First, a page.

Sacks of fun offera novel approach to stories

10th October 1997, 1:00am
Nadene Ghouri

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Sacks of fun offera novel approach to stories

https://www.tes.com/magazine/archive/sacks-fun-offera-novel-approach-stories
As a National Year of Literacy is promised, Nadene Ghouri reports on two schemes to promote reading

"If I've sparked a love of literature in just one child then I'm a happy man," says Neil Griffiths, ex-primary head and the inventor of Story Sacks, a novel idea to promote the joy of reading.

His "very basic idea" is now used in primary schools in countries as diverse as Canada, America, Zaire, Kenya, Guatemala and Australia - "every continent actually" - not to mention several British schools.

As a result, Mr Griffiths was recently forced to choose between Story Sacks and his job as head of Westlea primary in Swindon.

Story Sacks won, and he is now funded by the Department for Education and Employment and the Basic Skills Agency to promote the scheme full-time.

A Story Sack is a big bag containing items intended to "bring a book to life".

If the book was Pingu the Penguin, the bag might contain models of a penguin, woolly scarves, a factual book about the North Pole, a game, and suggested activity ideas for parents and teachers.

Mr Griffiths said: "The idea is threefold. First, to make reading more enjoyable; second, to help teachers develop literacy skills; and third, to involveparents."

It is hoped the sacks will help parents to help their child read.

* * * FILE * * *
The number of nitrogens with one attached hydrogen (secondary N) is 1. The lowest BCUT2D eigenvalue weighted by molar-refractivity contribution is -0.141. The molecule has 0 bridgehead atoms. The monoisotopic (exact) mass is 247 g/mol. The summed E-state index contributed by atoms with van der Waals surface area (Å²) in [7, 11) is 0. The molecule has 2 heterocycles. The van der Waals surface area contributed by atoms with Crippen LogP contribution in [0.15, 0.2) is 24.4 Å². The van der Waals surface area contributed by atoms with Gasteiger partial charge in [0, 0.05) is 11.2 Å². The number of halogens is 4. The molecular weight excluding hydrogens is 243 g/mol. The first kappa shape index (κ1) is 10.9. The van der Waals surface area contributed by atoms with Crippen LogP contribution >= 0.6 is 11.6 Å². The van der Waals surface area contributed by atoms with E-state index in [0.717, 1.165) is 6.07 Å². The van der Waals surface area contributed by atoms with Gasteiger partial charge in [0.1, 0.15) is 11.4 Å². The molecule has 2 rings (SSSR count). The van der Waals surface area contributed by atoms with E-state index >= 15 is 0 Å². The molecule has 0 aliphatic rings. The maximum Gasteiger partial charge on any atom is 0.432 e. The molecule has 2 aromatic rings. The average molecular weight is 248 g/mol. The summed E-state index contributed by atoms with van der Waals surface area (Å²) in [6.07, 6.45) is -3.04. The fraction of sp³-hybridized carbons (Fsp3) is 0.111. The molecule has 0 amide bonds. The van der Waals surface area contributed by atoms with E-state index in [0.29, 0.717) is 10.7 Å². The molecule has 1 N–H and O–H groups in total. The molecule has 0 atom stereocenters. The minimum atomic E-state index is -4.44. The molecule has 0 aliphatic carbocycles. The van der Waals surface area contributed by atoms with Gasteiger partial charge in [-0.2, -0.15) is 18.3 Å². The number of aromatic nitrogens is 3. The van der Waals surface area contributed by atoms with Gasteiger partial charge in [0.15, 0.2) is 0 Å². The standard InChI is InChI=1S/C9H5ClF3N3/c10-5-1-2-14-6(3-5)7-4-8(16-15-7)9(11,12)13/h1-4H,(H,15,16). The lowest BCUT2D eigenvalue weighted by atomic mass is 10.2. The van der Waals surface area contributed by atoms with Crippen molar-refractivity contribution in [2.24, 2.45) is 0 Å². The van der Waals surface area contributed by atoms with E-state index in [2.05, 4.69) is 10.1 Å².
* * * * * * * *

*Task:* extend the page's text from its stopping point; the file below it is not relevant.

Mr Griffiths explained: "I was giving a parents' workshop and one mum said to me: 'My husband's a long-distance lorry driver who's never picked up a book in his life, you'll never get him to read with the kids'.

"The Story Sack that day was about an elephant and before long this man had taken off his shirt, wrapped it round his head and was pretending the sleeve was a trunk.

"He had his son on his back, and was parading around the room in front of all these people making elephant noises."

Mr Griffiths says the sacks are especially useful for children with learning or language difficulties.

Liane Billingsley, head of Stourport first school in Worcestershire, says her school has gone "Story Sack mad".

She said: "It's an absolutely brilliant idea. It's perfect for early-years literacy and it's a real boost for home-school liaison.

"We've gone for it in such a big way that we're building a special Story Sack room."

For more information on the Story Sack project call 01793 421168.

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